SASE According to Gartner
Gartner is a global research and advisory leader in the technology space dedicated to helping businesses make critical IT decisions. Its Magic Quadrants (MQs) drive many organizations’ acquisition processes as they provide a clear and unbiased evaluation of the relative advantages and disadvantages of various technology solutions.
However, Gartner does not only perform evaluations of existing technology – it also looks to the future and provides organizations with guidance on how to build and secure the networks of the future. Back in 2019, Gartner finally created a name for what Cato Networks had already been doing for 4 years – SASE (Secure Access Service Edge).
Today, SASE has become a priority as many organizations look to adopt what Gartner calls “the future of network security”. Gartner’s recently released Single-Vendor SASE Magic Quadrant provides strong guidance on critical capabilities and vendors to help organizations maximize the value of their SASE investment throughout their journey.
The Components of SASE Architecture
Single-Vendor SASE, according to Gartner, is defined as the global delivery of converged networking and security-as-a-service capabilities such as: SD-WAN, SWG, CASB, FWaaS and ZTNA by a single vendor, supporting all edges (not just branch networks or mobile users). The standard capabilities of a Single-Vendor SASE include:
- Secure Web Access: Protection for users and locations against malware, phishing, policy violations and other threats, regardless of location.
- In-Line SaaS Access Controls: Granular controls based on activity type (upload, download, login, etc.) or risk level for cloud applications.
- Identity, Context and Policy Based Remote Access: Provides access for users or locations based on least-privilege principles with ongoing evaluation on a case-by-case basis.
- An Appliance That Supports Application-Aware Dynamic Traffic Steering: SD-WAN, providing resiliency and optimized routing overs multiple last-mile ISP connections.
- Firewall as a Service (FWaaS): A firewall is the foundation of any network security stack. SASE includes FWaaS to provide strong protection with minimal overhead and management.
Optional security capabilities include:
- Remote Browser Isolation: Delivers additional security to users by allowing them to access unknown Internet resources in an isolated environment.
- Zero-Day & Polymorphic Malware Protection: Evaluates unknown files to make a verdict on malicious intent.
- DNS Protection: Protection from known threats by sink holing queries that refer to malicious destinations.
- API-based Inspection for Cloud Applications: Known as API-based CASB, this service integrates with common cloud applications to scan for malware, data leakage and unintended over-sharing of data.
Optional networking capabilities include:
- Global Private Backbone: A global private backbone overcomes the unpredictability of the public Internet, by leveraging reliable, consistent transport that favors performance over cost savings.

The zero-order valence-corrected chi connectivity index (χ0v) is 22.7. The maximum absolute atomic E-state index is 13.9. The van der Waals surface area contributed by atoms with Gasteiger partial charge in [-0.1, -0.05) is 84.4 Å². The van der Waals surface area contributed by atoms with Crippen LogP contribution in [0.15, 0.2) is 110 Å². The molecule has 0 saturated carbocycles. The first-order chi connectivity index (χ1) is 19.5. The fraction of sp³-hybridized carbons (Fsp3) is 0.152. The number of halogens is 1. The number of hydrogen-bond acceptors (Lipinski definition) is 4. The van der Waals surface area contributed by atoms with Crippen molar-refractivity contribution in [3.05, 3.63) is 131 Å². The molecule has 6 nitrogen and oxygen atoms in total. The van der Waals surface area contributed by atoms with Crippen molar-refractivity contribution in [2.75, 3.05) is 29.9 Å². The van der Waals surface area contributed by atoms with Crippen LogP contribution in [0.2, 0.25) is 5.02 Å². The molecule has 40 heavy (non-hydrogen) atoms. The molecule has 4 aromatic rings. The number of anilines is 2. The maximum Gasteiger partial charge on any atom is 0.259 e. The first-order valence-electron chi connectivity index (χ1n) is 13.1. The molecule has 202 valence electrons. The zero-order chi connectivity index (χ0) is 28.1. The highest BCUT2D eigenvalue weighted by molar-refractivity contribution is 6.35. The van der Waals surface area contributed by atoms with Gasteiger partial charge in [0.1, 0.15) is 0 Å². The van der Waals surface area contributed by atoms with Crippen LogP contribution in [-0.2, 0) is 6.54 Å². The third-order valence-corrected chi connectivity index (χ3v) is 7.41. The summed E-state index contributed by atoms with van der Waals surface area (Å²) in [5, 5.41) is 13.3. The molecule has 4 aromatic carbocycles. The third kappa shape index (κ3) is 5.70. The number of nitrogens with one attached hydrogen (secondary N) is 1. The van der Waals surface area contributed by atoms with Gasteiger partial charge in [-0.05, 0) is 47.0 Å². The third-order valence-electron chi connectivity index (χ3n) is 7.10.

- Enhanced Internet: Network optimization capabilities such as TCP proxy and QoS that improve and ensure performance for critical applications.
Gartner also defines the term “SASE alternatives” to describe solutions that check the boxes of SASE features without achieving the full convergence required by SASE. These solutions – often called “dual-vendor” or multivendor SASE – link point security products via APIs and service chaining. While these may have the same capabilities as SASE, they have poorer performance and are more difficult to manage than a true SASE solution.
Gartner’s SASE Guidance Report
Since defining the term SASE in 2019, Gartner has included a SASE category in its Hype Cycle for Enterprise Networking report. Both years, Gartner listed Cato as a “Sample Vendor” in the space, recognizing that Cato SASE Cloud meets the criteria for a true SASE solution.
In addition to its Hype Cycle reports, Gartner has published a number of reports further defining the space and providing guidance to organizations looking to adopt SASE. The SASE Convergence Roadmap 2021 and Market Guide for Single-Vendor SASE 2022 outline the steps that organizations should take when adopting SASE, including short-term and long-term goals for making the transition as well as recommendations for selecting a SASE vendor.
Finally, Gartner launched the first-ever single-vendor SASE Magic Quadrant, positioning Cato among the top vendors in the space.
Getting Started on Your SASE Adoption Journey
Gartner believes that SASE represents “the future of network security” and encourages all organizations to start their SASE adoption journey today. A good starting point for this process is learning more about what SASE is and what to look for in a SASE solution. Then, build and demonstrate your SASE knowledge and skills by earning Level 1 of Cato’s SASE Expert Certification.
To learn more about SASE solutions and how to start your SASE journey, contact us. To see the capabilities of a true SASE solution and learn what Cato SASE Cloud can do for your organization, request a free demo.